Understand:  I am not a minister, priest or deacon.  My only formal course in religion was nearly thirty years ago at Syracuse University.  I've read much of the Bible but not all of it, and I've read some modern translations of rejected (non-canonical) scriptures and other modern scholarship.  I am the church webmaster, and I help out at Mass in minor ways, mostly as crucifer and lector.  But I don't speak for the church, except to post announcements, mostly written by others.  The opinions I post on the Arts page are my own.  They're intended to be one person's opinions and spiritual journeys, to be interspersed with the contributions of others.  Unfortunately, others don't contribute.

So what should I do?  Should I let this comment spook me, again?  Should I stop posting to the Arts blog until I find others to contribute, so it's not all me, assuming an authority I don't have or want? 

Or should I still express my opinion from time to time, and hope that most people will see Christian values in my words, instead of anti-Christian ones?

Karen

P.S.  I took the advice below, and posted a version of this to the SMAAARTS blog.  I also emailed Father Smith, who was also attacked in the original comment, asking for his input.  And I received a lovely, loving email today from a self-identified conservative Christian and fundamentalist, saying that I was right to love others, to keep my chin up.  Thank you, and God bless you all--whether you agree with me or not. 

5 comments:

gaboatman said...

Karen,
I'm sorry the commenter has hurt you and you feel attacked.  Personally, I think you have a really good entry here for your church blog.  I think you should cut and paste this entire entry into the church blog and let the parrishoners answer the questions in your last paragraph.  By the way, I agree with you about the Good Samaritan lesson and that ALL of God's children need to be tended to.
Sam

plittle said...

I came here to tell you I thought you should post this entry in the church blog in response to the comment, and find I am not alone in my opinion. (I love it when that happens). Validation rocks! Also, perhaps you should speak to your minister about it as well, maybe asking him his opinion of whether to post the response there. It could be a way toward opening up a discussion about Christianity among your fellow parishoners, and generating more interest in the blog itself.
-Paul
http://journals.aol.ca/plittle/AuroraWalkingVacation/

shellys555 said...

Karen, once you're online, you're open to stuff like that. If you're going to post, you have to, IMO, learn to ignore the stuff that comes from ignorance or a tightly held view of the world that doesn't coincide with yours.

It took me a lot of years to realize that the only power someone has over my feelings and reactions is what I allow, that I can't change the opinions of everyone and certainly not of most folks I encounter online, and that a post or a comment here and there in cyber space don't matter in the long run. I'm not talking about the world at large; just a small part of cyber space. Our part and what we allow in it to bother us. Especially when the comments come anonymously.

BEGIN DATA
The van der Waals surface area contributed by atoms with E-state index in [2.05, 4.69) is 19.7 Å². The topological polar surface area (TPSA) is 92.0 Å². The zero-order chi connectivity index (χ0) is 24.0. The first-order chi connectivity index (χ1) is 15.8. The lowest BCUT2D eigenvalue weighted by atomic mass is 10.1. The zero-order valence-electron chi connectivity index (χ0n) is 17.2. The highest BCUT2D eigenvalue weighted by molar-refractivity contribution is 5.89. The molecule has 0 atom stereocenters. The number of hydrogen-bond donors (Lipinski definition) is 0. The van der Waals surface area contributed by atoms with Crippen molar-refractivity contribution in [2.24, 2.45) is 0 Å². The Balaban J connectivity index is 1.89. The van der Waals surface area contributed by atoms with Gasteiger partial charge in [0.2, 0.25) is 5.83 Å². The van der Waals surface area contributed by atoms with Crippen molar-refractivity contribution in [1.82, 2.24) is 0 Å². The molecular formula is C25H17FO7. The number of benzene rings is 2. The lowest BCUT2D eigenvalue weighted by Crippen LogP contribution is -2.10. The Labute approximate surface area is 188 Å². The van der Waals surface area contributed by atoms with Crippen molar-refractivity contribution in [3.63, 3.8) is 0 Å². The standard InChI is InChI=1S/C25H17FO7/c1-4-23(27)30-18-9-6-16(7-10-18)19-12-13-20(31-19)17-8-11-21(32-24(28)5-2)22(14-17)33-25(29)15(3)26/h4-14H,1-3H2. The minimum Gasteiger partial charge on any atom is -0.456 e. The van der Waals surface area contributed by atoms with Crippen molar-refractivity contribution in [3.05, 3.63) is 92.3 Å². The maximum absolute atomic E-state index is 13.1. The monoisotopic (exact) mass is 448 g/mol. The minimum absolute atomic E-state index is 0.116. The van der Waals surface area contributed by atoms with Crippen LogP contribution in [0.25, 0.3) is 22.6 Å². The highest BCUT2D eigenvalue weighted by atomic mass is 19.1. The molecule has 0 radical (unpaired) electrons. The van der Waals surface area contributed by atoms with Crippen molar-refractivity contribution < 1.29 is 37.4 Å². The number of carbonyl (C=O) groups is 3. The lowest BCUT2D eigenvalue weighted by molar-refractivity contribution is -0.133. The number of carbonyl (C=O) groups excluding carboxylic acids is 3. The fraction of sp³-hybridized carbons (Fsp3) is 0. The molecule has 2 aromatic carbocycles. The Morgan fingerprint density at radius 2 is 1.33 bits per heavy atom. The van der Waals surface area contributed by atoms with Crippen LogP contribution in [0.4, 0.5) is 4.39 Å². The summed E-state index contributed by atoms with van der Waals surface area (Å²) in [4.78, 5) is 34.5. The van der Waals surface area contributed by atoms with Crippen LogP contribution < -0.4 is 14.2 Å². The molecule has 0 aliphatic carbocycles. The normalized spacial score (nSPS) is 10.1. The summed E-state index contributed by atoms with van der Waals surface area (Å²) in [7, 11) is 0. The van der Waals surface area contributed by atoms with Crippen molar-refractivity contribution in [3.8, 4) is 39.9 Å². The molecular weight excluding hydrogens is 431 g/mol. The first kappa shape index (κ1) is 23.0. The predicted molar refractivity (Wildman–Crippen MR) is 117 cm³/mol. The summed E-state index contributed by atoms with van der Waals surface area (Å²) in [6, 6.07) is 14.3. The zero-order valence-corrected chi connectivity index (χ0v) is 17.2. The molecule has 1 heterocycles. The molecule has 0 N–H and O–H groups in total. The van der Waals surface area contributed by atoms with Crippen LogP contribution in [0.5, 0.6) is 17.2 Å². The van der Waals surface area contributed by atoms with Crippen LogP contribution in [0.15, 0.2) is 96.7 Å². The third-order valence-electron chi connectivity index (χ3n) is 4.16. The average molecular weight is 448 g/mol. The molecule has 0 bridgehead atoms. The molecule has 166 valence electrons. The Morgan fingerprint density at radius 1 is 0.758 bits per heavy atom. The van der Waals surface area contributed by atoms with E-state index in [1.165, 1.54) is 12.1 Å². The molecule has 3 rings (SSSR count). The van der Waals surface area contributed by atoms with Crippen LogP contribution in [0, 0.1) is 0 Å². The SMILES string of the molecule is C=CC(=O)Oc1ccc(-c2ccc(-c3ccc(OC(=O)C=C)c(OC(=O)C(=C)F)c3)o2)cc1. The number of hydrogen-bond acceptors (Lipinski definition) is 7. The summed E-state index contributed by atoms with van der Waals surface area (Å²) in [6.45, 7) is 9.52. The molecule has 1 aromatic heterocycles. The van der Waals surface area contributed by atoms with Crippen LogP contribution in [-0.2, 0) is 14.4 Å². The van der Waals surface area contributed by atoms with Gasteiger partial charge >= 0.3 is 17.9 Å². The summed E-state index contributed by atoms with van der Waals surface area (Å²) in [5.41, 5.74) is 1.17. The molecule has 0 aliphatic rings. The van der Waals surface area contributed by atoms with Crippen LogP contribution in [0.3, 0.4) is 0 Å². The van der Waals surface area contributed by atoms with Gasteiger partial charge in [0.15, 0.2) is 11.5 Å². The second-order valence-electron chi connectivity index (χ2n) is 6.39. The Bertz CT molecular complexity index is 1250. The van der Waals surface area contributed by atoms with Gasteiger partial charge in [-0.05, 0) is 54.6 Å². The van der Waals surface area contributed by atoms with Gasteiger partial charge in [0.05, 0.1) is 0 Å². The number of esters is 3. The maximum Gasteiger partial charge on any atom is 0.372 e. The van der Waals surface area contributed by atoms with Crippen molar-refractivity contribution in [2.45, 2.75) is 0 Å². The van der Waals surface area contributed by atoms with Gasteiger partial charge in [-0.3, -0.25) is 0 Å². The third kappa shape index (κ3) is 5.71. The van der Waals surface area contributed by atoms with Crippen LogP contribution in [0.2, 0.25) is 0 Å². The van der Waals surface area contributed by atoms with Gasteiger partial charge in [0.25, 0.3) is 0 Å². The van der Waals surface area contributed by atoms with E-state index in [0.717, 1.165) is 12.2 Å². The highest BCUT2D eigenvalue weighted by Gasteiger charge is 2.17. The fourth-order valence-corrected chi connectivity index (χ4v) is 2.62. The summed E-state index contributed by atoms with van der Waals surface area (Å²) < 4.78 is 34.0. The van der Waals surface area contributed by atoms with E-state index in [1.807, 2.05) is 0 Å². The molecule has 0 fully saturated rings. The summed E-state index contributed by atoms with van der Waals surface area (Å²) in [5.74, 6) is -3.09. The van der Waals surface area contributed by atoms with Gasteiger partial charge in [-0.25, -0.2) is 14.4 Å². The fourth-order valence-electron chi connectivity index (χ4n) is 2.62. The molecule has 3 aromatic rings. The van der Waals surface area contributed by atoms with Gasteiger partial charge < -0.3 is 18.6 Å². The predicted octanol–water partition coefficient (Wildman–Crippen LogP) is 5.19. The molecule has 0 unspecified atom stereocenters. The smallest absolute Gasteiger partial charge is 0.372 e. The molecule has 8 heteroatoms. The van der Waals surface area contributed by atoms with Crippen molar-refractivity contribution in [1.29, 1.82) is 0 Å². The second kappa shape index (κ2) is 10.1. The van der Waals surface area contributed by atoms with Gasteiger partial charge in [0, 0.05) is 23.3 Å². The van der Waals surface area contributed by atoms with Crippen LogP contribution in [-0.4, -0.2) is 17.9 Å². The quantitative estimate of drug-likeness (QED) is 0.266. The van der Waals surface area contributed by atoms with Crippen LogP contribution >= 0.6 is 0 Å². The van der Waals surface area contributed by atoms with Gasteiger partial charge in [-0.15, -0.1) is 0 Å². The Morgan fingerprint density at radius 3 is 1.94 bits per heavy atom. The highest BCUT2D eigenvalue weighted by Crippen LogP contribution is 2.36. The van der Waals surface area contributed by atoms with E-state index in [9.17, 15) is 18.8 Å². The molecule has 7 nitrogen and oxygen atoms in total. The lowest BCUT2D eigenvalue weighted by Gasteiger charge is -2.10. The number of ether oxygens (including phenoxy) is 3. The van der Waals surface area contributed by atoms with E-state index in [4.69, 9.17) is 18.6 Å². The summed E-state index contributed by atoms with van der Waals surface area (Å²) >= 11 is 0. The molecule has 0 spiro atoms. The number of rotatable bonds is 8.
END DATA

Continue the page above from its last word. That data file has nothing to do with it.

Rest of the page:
People use their online forums to vent and they'll comment to either agree or to vent/disagree. Some folks won't comment unless they agree, but others just want to spread their venting around, especially if they read something that triggers it.

You can do as suggested and address the comment on the journal itself, or you can leave it alone or delete it, then move on. It's a matter of what you can live with. But try to not let such folks get to you.

I've had my own online "altercations," tho not nearly in the same league as this, but I decided a few months after I started blogging that while my blogs are public, my comment areas are not. I get to decide what goes there and what stays. I like being the administrator like that. And it's not that I want to avoid dissension. I just don't want to keep comments that I find unhelpful or annoying. Just recently, I deleted a fairly nice comment from my writing blog because of the poor grammar and an odd attack on a blog exchange service. I didn't think the comment belonged on my blog.

And so it goes.

pattboy92 said...

Karen,

I'm a Christian, and I think your points are absolutely right.  It saddens me when fellow Christians -- or those who say they are -- get so overconfident that they feel they can dictate how others are treated.  If the situation were reversed...if it was the Christian who needed the help and his doctor refused to treat him because of his beliefs, he wouldn't stand for it for a second.

The God I believe in IS one of compassion.  I cannot imagine "advocating compassion and tolerance" as being a "betrayal" of God.  It's in compassion and tolerance, understanding and interaction, where some of the most effective ministry can happen.

How can anyone believe that shunning or mistreating someone is a way to minister on behalf of God, when He NEVER does that to His people?

Don't let the comment spook you and don't let it keep you from contributing.  As long as there are people who feel the way that commenter felt, we need all the compassion in the world that we can get!

Patrick

ryanagi said...

Just let it roll off your back, hun. I agree with YOU. In true "what would Jesus do" fashion, you have the right idea.  I can't stand these so called christian sects who look down their noses at all other forms of Christianity and other faiths. They are NOT acting humble before their God. They do NOT have all the answers. They do NOT have love in their hearts for ALL their fellow man as God commands. Just keep on keeping on. You are on the right path, in my humble opinion.